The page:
In the past 3 days I’ve done 23 video recordings for a new fitness course I’m working on. Some of them have to do with intensity techniques to use when trying to bring up a lagging body part. It’s funny how so much of what I do triggers memories from the past that work as motivation for me now. One of the principles I covered was forced reps. I remember how Joe Weider had categorized virtually every training principle known to man and made it a part of “The Weider System”. Joe on more than one occasion admitted that he had invented only some but not all of these training approaches. He used his system to explain and endorse what the top guys did, all the guys that he showcased in his magazines. He made hard work sound glamorous and dream-come-true results seem reasonable, if of course you followed his system!
Being able to pick and choose from technique that sounded promising and field-test them in our own training took very little encouragement when associated with the genetically gifted and tremendously developed Weider Bodybuilding Stars. If growing bigger was a goal, nothing sounded more promising than finding ways to train harder. Thus, forced reps became one of our favorite principles. So I was more than happy my first year in college when my brand new issue of Muscle Builder/Power (the predicesor of Muscle & Fitness) arrived in the mail and there was a feature article on forced reps written by none other than rising star bodybuilder Mike Mentzer. Mentzer at the time was thought to be the heir apparent to the great Arnold. He was one of the first to promote science and logic as an approach to training. He challenged bodybuilders to think differently. He advocated intensity over duration, later coming out with his industry effecting Heavy Duty Training System book. The 20-25 sets a bodypart approach that had led to Arnold’s six straight Olympia’s titles was way too much according to Mentzer. “If everyone is training like Arnold, how come nobody else looks like Arnold?” he would ask.
The pictures of Mike doing forced reps on the preacher curl bench as the sun gleamed through the window of Gold’s Gym in Santa Monica sent us scrambling to the gym to duplicate the scene. Eight months later he would add the Mr. Universe title to his Mr. America crown. Three months before that, I had the pleasure of meeting my first high-level bodybuilder who had come to guest pose at our local show, Mike Mentzer. Standing there in loose street clothes he looked more like a college professor than a top bodybuilder. The thick, dark glasses he wore were similar to my own and we probably looked like two nerds talking physics more than anything else. As I got his autograph, I told him that I really liked reading his articles in the magazine.
“Which one?” he asked.
“The one of forced reps.” I replied. He smiled, nodded, and handed me a flyer with his picture.
“To Kevin, Train Hard! – Michael J. Mentzer,” he’d written.
I wouldn’t have to be told twice.
All those things came flooding back to my mind as I recorded the video. I explained that forced reps are best used at the end of a set for 2-3 extra reps on just 1-2 sets per bodypart. It’s a way of going beyond failure and adding extra intensity to really shock the muscles. But it can easily be overused and, if done too often or too much, can lead to overtraining, hurting more than helping.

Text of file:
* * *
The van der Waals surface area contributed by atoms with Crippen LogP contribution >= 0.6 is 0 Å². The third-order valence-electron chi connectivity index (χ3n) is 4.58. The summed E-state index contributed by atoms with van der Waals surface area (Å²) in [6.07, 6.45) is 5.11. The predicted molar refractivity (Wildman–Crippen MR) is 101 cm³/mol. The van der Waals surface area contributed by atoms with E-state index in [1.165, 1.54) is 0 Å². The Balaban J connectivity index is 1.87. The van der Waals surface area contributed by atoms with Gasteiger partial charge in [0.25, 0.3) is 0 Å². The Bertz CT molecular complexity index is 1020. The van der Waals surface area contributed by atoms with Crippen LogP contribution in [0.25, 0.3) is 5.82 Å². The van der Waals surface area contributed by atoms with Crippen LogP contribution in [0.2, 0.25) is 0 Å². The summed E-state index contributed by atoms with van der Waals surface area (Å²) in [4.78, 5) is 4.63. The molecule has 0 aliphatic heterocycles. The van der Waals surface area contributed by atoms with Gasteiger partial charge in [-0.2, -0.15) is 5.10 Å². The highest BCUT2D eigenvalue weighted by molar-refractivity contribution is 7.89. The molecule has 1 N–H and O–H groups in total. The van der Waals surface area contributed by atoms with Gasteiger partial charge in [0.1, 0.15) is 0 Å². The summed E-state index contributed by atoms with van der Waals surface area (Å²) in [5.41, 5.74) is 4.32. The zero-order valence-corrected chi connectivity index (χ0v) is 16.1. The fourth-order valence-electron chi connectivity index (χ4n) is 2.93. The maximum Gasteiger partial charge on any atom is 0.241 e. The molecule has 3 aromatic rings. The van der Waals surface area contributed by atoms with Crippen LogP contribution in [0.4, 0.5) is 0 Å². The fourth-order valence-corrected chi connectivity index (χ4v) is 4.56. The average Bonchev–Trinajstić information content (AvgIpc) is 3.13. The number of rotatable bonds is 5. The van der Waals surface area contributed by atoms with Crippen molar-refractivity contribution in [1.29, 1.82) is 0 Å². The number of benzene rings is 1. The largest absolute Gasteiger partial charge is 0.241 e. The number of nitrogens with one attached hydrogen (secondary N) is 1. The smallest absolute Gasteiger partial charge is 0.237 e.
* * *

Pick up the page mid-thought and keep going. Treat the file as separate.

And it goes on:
I have done my share of overtraining, taking principles like forced reps, negative reps, and super sets to the extreme, and had learned the hard way that more isn’t always better. I have seen many versions of guys and girls going too far over the years. I recall a gym buddy named Erik. He would ask for a spot on squats because he wanted to do some forced reps. The problem was he would pick a weight where he could barley do one, then shout out to you, “Seven More!” By the time his set was done you’d worked so hard helping him that you were too exhausted to do your own set! Guys would literally hide in the locker room when they saw that Erik was training legs.
I still carry those images with me as I stroll through the gym today. Everything I see and do connects me to something I’ve seen, done, or learned before. That’s on purpose. I want to be able to tap into those memories, to call upon the energy from the past to fuel the workouts of the present. I want the things I write to resonate with someone and help them stay on track to reach their goals. Two years after meeting Mike Mentzer, I wrote a poem called The Olympia Crown. It was a speculation on who might win the upcoming 1980 Mr. Olympia contest in which Mentzer was a favorite. The poem was given a full page layout in Muscle & Fitness. Ironically, that would also be Mentzer’s last competition as he felt cheated and disrespected by his final placing. That’s the show in which a less than 100% Arnold came out of retirement and won again.
The next time you don’t feel like going to the gym, try to remember all the people who came before you who showed up, put in the work, and achieved the same type of goals that you are striving towards. The gyms and equipment they had to work with were a lot more modest than what we take for granted now. What they had was drive, and heart, and passion. They created and invented things that we may be seeing for the first time but trust me, are not new. What’s new each time is another chance to get just a little bit better than we were the day before. A little bit bigger or stronger or leaner or faster. A little bit closer to where we want to be. A little bit happier and a little bit more alive.
To You. Train Hard!